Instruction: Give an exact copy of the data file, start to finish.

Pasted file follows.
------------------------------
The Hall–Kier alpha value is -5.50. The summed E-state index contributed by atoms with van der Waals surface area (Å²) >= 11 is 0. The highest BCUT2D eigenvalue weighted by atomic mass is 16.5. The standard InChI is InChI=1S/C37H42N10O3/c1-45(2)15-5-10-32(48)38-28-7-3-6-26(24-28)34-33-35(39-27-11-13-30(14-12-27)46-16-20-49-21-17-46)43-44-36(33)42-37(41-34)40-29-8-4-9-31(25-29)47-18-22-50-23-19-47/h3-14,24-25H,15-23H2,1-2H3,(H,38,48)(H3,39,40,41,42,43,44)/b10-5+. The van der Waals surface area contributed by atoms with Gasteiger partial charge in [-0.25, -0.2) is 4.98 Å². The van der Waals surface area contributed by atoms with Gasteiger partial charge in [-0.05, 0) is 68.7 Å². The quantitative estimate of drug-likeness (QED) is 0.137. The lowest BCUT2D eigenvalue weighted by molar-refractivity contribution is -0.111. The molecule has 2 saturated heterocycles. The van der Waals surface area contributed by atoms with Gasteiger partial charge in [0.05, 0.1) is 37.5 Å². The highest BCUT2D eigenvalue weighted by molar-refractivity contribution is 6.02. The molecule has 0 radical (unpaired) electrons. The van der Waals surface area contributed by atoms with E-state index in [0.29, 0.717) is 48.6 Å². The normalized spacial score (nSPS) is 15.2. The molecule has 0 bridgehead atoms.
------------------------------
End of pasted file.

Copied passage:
The Hall–Kier alpha value is -5.50. The summed E-state index contributed by atoms with van der Waals surface area (Å²) >= 11 is 0. The highest BCUT2D eigenvalue weighted by atomic mass is 16.5. The standard InChI is InChI=1S/C37H42N10O3/c1-45(2)15-5-10-32(48)38-28-7-3-6-26(24-28)34-33-35(39-27-11-13-30(14-12-27)46-16-20-49-21-17-46)43-44-36(33)42-37(41-34)40-29-8-4-9-31(25-29)47-18-22-50-23-19-47/h3-14,24-25H,15-23H2,1-2H3,(H,38,48)(H3,39,40,41,42,43,44)/b10-5+. The van der Waals surface area contributed by atoms with Gasteiger partial charge in [-0.25, -0.2) is 4.98 Å². The van der Waals surface area contributed by atoms with Gasteiger partial charge in [-0.05, 0) is 68.7 Å². The quantitative estimate of drug-likeness (QED) is 0.137. The lowest BCUT2D eigenvalue weighted by molar-refractivity contribution is -0.111. The molecule has 2 saturated heterocycles. The van der Waals surface area contributed by atoms with Gasteiger partial charge in [0.05, 0.1) is 37.5 Å². The highest BCUT2D eigenvalue weighted by molar-refractivity contribution is 6.02. The molecule has 0 radical (unpaired) electrons. The van der Waals surface area contributed by atoms with E-state index in [0.29, 0.717) is 48.6 Å². The normalized spacial score (nSPS) is 15.2. The molecule has 0 bridgehead atoms.